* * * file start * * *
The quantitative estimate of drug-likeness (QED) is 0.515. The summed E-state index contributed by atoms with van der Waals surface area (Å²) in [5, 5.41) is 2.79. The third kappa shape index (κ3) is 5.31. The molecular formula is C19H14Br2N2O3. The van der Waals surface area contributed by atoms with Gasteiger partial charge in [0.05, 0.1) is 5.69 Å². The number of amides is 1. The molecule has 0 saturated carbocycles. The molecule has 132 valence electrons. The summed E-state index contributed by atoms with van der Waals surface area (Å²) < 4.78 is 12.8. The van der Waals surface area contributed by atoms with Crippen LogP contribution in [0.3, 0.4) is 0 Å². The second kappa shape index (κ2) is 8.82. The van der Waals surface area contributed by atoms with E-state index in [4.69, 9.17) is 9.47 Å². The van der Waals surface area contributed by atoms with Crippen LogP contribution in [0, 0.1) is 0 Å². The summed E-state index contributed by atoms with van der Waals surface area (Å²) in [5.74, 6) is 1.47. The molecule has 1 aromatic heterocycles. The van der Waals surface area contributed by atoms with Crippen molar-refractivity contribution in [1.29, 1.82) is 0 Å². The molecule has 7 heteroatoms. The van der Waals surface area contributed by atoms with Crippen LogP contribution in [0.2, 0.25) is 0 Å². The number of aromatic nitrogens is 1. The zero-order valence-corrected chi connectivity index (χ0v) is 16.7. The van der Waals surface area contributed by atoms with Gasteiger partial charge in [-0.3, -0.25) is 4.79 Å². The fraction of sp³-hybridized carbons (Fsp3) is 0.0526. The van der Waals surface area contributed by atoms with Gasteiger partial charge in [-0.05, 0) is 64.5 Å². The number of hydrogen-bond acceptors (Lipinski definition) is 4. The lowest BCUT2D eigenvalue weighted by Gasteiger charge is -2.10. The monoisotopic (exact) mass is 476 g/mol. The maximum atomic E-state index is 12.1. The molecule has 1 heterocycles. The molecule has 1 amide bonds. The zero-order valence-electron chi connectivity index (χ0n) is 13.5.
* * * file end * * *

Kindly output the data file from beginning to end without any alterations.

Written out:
The quantitative estimate of drug-likeness (QED) is 0.515. The summed E-state index contributed by atoms with van der Waals surface area (Å²) in [5, 5.41) is 2.79. The third kappa shape index (κ3) is 5.31. The molecular formula is C19H14Br2N2O3. The van der Waals surface area contributed by atoms with Gasteiger partial charge in [0.05, 0.1) is 5.69 Å². The number of amides is 1. The molecule has 0 saturated carbocycles. The molecule has 132 valence electrons. The summed E-state index contributed by atoms with van der Waals surface area (Å²) < 4.78 is 12.8. The van der Waals surface area contributed by atoms with Crippen LogP contribution in [0.3, 0.4) is 0 Å². The second kappa shape index (κ2) is 8.82. The van der Waals surface area contributed by atoms with E-state index in [4.69, 9.17) is 9.47 Å². The van der Waals surface area contributed by atoms with Crippen LogP contribution in [0, 0.1) is 0 Å². The summed E-state index contributed by atoms with van der Waals surface area (Å²) in [5.74, 6) is 1.47. The molecule has 1 aromatic heterocycles. The van der Waals surface area contributed by atoms with Crippen molar-refractivity contribution in [1.29, 1.82) is 0 Å². The molecule has 7 heteroatoms. The van der Waals surface area contributed by atoms with Crippen LogP contribution in [0.2, 0.25) is 0 Å². The number of aromatic nitrogens is 1. The zero-order valence-corrected chi connectivity index (χ0v) is 16.7. The van der Waals surface area contributed by atoms with Gasteiger partial charge in [-0.3, -0.25) is 4.79 Å². The fraction of sp³-hybridized carbons (Fsp3) is 0.0526. The van der Waals surface area contributed by atoms with Gasteiger partial charge in [-0.05, 0) is 64.5 Å². The number of hydrogen-bond acceptors (Lipinski definition) is 4. The lowest BCUT2D eigenvalue weighted by Gasteiger charge is -2.10. The monoisotopic (exact) mass is 476 g/mol. The maximum atomic E-state index is 12.1. The molecule has 1 heterocycles. The molecule has 1 amide bonds. The zero-order valence-electron chi connectivity index (χ0n) is 13.5.